A general contractor or plumber can handle most dampness issues. If you do end up needing a full-on mold remediation service, find one that’s licensed by the EPA as an industrial hygienist.



Horror on Basement Island

Most Seattle-area houses sit atop clay soil—great for retaining moisture and rotten for draining. That’s why homes are equipped with gutters and downspouts and underground drain lines to convey water away from your foundation and into the city storm drain system. When that system fails, water collects around the house, primed to seep into the basement. It wasn’t such a big deal until we started turning our unfinished basements into rec rooms and filling them with carpet and drywall and home entertainment centers. But poor construction choices like cheap drainpipes or improperly waterproofed crawl spaces can also cause issues in newer houses. Likely culprits include clogged gutters and wayward tree roots disrupting underground drain lines, says Aaron Calvo, general manager at Perma Dry Waterproofing ( in Renton. Overzealous mulching in garden beds around a house also invites water damage. The area where your foundation meets the framing material is called the sill plate, and if soil is piled so high it meets the siding, it can allow water to seep inside. In that case, Calvo says, “You don’t need a new drainage system; you need 10 minutes and a shovel.”

Who you gonna call? 
Many landscapers replace downspout drain lines. Specialty drainage outfits will probably charge more but offer more fail-safe systems. It can also be a fairly inexpensive project for a handy homeowner.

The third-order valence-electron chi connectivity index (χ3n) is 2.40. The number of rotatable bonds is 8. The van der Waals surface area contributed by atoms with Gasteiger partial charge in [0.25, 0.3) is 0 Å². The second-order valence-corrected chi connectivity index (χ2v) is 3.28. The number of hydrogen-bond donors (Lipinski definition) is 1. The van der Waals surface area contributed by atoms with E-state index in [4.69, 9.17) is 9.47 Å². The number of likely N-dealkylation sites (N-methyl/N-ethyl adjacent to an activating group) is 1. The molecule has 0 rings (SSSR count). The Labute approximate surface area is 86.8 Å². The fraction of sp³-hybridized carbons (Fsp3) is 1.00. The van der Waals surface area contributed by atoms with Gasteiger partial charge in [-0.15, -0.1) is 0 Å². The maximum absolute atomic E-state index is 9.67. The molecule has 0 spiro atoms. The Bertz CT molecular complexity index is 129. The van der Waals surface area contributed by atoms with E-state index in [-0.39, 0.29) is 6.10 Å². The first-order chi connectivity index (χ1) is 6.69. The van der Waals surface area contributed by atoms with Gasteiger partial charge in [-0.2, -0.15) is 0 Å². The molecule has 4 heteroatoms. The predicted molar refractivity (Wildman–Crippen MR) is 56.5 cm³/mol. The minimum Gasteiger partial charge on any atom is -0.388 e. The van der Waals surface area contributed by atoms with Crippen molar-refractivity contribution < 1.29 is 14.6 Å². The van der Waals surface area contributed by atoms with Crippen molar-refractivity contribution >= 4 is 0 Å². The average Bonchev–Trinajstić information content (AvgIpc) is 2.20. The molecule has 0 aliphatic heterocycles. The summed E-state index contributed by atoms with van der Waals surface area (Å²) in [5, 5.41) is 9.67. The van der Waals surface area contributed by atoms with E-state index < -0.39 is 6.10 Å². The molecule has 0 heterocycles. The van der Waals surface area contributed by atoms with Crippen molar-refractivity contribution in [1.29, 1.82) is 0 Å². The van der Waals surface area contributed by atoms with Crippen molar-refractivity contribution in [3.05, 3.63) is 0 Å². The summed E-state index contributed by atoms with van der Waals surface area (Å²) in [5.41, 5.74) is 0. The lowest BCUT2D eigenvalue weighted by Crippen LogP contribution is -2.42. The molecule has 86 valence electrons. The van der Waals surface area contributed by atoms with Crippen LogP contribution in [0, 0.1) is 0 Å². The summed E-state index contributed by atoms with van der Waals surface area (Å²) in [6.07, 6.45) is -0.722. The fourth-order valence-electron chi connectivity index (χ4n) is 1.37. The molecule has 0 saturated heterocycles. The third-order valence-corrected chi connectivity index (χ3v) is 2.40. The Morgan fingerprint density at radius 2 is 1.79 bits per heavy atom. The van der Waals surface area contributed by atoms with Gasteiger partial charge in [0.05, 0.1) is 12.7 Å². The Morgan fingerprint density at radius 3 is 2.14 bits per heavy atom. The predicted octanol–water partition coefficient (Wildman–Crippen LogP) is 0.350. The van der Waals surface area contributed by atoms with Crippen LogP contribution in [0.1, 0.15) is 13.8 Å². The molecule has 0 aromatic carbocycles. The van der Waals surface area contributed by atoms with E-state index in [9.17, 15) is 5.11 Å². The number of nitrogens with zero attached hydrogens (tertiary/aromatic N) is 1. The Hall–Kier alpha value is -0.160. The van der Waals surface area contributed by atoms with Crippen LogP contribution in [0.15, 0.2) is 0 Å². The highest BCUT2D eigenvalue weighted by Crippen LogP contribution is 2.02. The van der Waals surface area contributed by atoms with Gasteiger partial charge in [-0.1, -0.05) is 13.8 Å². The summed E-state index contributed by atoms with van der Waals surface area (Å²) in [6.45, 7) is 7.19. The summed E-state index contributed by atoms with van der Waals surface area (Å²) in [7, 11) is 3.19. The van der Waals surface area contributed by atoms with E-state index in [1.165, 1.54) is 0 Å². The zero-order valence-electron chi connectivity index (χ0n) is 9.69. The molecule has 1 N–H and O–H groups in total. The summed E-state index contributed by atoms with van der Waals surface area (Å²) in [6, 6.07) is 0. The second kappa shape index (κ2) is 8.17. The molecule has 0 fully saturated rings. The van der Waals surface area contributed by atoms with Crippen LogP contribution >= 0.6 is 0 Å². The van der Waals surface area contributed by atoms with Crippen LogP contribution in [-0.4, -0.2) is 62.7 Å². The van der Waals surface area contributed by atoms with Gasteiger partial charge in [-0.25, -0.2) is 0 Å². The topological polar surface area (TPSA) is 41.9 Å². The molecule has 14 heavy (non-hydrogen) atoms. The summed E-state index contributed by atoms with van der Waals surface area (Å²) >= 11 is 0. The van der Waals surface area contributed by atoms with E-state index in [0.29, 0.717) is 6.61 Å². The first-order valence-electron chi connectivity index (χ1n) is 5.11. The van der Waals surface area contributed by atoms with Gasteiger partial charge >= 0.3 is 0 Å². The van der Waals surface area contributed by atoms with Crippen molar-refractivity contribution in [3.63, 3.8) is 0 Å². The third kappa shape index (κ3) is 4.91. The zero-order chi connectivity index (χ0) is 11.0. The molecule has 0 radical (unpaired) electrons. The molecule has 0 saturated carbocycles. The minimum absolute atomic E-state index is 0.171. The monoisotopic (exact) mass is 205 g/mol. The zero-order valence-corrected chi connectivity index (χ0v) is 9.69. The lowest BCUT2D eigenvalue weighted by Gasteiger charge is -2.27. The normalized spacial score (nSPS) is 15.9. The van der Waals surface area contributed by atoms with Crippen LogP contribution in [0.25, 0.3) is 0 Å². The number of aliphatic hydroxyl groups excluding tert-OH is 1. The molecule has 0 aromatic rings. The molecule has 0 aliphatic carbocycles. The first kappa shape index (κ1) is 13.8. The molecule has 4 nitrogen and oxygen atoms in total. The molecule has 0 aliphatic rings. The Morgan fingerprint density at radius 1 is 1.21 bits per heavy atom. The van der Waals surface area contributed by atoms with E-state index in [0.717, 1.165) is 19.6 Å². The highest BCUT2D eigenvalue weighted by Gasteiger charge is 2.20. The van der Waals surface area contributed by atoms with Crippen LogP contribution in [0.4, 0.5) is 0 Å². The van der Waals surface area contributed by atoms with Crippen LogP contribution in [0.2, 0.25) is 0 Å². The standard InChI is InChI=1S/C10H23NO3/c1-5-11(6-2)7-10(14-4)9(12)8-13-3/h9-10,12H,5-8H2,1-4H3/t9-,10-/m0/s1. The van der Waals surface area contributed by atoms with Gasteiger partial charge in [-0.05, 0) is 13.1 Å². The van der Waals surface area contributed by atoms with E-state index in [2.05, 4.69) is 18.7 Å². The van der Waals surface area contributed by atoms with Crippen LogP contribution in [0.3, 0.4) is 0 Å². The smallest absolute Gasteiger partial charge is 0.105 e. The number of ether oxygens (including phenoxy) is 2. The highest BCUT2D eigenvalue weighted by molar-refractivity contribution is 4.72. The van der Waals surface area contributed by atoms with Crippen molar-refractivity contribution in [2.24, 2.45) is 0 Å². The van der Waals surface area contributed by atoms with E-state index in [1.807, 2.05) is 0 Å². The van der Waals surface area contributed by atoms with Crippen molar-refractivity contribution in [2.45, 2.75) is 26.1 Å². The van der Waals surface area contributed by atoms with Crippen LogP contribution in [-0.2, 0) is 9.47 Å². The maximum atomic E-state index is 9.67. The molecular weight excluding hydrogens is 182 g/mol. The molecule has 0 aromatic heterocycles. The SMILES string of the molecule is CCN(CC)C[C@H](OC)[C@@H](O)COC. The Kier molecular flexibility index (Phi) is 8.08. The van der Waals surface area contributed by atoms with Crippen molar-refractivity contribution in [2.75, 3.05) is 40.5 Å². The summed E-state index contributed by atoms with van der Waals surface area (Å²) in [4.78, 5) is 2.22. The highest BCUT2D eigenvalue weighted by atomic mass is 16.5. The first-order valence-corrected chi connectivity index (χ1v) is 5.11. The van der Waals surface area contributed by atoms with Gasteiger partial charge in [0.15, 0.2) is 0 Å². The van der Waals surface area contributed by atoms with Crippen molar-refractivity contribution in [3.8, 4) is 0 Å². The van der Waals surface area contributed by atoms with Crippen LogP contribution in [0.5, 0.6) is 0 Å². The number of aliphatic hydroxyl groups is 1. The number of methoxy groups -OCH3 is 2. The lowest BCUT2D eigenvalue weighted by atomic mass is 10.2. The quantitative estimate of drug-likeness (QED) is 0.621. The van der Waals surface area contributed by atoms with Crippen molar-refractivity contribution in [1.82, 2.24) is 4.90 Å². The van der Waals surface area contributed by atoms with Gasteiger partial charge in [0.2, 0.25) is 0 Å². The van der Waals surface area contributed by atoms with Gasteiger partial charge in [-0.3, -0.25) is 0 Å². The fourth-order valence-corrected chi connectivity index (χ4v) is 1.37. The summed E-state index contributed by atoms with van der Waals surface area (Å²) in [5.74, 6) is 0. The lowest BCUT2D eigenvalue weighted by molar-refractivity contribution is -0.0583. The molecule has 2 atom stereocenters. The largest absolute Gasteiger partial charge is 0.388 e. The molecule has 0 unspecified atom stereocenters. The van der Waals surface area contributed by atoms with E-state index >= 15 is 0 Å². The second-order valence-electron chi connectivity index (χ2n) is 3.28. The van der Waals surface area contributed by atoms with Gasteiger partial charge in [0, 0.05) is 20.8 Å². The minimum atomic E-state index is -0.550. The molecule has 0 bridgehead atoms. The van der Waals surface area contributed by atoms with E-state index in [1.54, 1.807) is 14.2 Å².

The Demon in My Toilet

Roof rats are notoriously agile climbers that can make their way into a home’s attic via overgrown tree branches. Then there’s your standard brown Norway rat, known to make unscheduled appearances in area toilet bowls—58 were reported in King County in 2012. Rats are great swimmers with a keen sense of smell, according to Don Pace, the health department’s czar of belowground rat control in Seattle ( Rodents get into the sewer system and head toward the enticing aroma of kitchen sinks and garbage disposals, usually coated with grease and old food. When those pipes get too narrow, rats end up emerging from the nearest toilet bowl. Pace has seen rats make their way as high as the eighth story of an apartment building. “If the lid is up, they’ve got about a three-foot vertical jump.” It’s a rare scenario, but one gross enough to haunt your dreams.

The county recommends flushing any toilet-emerging rats and blasting old food out of your pipes with a monthly dose of bleach (one cup) followed by a rinse of boiling water. Rats also like to nest in sheltered outdoor areas, close to food sources like bird feeders or exposed garbage, or in overgrown ivy or blackberries. 

Who you gonna call?
Seattle residents should call the King County Public Health Department at 206-263-9566 to report a rat sighting. And for the love of all that is holy, keep your toilet seats down. For serious rat problems—or wasps, mice, carpenter ants, or other marauding pests—a pest control company can determine the best battle plan.


Sump Pumps

Horror on Basement Island II: The Sump Monster 

Sump pumps are a common solution when drainage systems and gravity won’t play nice. Depending on the quality of the pump, it might last 10 years. But guys in Calvo’s line of work are more conservative: “Check your pump once a year and replace it after five years. No fail. No excuses. No matter what. It’s the heart of a drainage system; if it fails you’re the only one to blame.”

Who you gonna call?
A drainage company or plumber specializing in sump pumps. When it comes to the quality of the pump, you definitely get what you pay for; look for pumps made of sturdy materials like metal or steel and stay away from the plastic stuff.

See 7 more things every homeowner should know...

Published: June 2013